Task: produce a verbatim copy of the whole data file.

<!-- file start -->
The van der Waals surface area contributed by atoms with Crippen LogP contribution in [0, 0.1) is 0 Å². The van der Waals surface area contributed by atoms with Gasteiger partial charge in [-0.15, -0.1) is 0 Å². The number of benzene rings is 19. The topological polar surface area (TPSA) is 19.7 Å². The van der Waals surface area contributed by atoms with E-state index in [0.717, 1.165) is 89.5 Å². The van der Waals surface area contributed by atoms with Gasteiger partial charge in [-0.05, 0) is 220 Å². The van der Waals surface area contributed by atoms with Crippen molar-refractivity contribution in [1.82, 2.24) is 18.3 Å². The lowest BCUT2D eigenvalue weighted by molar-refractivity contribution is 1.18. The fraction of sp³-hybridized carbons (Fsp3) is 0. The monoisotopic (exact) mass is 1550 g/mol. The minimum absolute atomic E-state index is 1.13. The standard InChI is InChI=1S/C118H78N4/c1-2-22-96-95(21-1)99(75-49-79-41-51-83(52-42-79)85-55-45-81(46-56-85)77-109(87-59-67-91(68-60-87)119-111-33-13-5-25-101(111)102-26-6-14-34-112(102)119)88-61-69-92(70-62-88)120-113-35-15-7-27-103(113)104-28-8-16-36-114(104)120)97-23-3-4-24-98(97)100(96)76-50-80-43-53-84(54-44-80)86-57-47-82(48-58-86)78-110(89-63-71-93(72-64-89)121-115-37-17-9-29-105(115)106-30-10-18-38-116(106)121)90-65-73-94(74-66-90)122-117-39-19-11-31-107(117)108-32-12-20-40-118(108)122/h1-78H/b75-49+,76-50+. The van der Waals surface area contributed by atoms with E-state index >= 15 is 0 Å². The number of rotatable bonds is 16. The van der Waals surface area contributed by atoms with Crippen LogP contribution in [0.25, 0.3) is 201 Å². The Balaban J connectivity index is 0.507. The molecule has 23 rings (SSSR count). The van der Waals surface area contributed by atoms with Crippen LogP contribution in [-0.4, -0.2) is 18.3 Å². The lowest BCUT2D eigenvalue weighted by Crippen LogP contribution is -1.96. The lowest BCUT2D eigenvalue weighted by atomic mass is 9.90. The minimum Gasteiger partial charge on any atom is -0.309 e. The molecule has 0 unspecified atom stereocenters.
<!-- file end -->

The van der Waals surface area contributed by atoms with Crippen LogP contribution in [0, 0.1) is 0 Å². The van der Waals surface area contributed by atoms with Gasteiger partial charge in [-0.15, -0.1) is 0 Å². The number of benzene rings is 19. The topological polar surface area (TPSA) is 19.7 Å². The van der Waals surface area contributed by atoms with E-state index in [0.717, 1.165) is 89.5 Å². The van der Waals surface area contributed by atoms with Gasteiger partial charge in [-0.05, 0) is 220 Å². The van der Waals surface area contributed by atoms with Crippen molar-refractivity contribution in [1.82, 2.24) is 18.3 Å². The lowest BCUT2D eigenvalue weighted by molar-refractivity contribution is 1.18. The fraction of sp³-hybridized carbons (Fsp3) is 0. The monoisotopic (exact) mass is 1550 g/mol. The minimum absolute atomic E-state index is 1.13. The standard InChI is InChI=1S/C118H78N4/c1-2-22-96-95(21-1)99(75-49-79-41-51-83(52-42-79)85-55-45-81(46-56-85)77-109(87-59-67-91(68-60-87)119-111-33-13-5-25-101(111)102-26-6-14-34-112(102)119)88-61-69-92(70-62-88)120-113-35-15-7-27-103(113)104-28-8-16-36-114(104)120)97-23-3-4-24-98(97)100(96)76-50-80-43-53-84(54-44-80)86-57-47-82(48-58-86)78-110(89-63-71-93(72-64-89)121-115-37-17-9-29-105(115)106-30-10-18-38-116(106)121)90-65-73-94(74-66-90)122-117-39-19-11-31-107(117)108-32-12-20-40-118(108)122/h1-78H/b75-49+,76-50+. The van der Waals surface area contributed by atoms with E-state index >= 15 is 0 Å². The number of rotatable bonds is 16. The van der Waals surface area contributed by atoms with Crippen LogP contribution in [0.25, 0.3) is 201 Å². The Balaban J connectivity index is 0.507. The molecule has 23 rings (SSSR count). The van der Waals surface area contributed by atoms with Crippen LogP contribution in [-0.4, -0.2) is 18.3 Å². The lowest BCUT2D eigenvalue weighted by Crippen LogP contribution is -1.96. The lowest BCUT2D eigenvalue weighted by atomic mass is 9.90. The minimum Gasteiger partial charge on any atom is -0.309 e. The molecule has 0 unspecified atom stereocenters.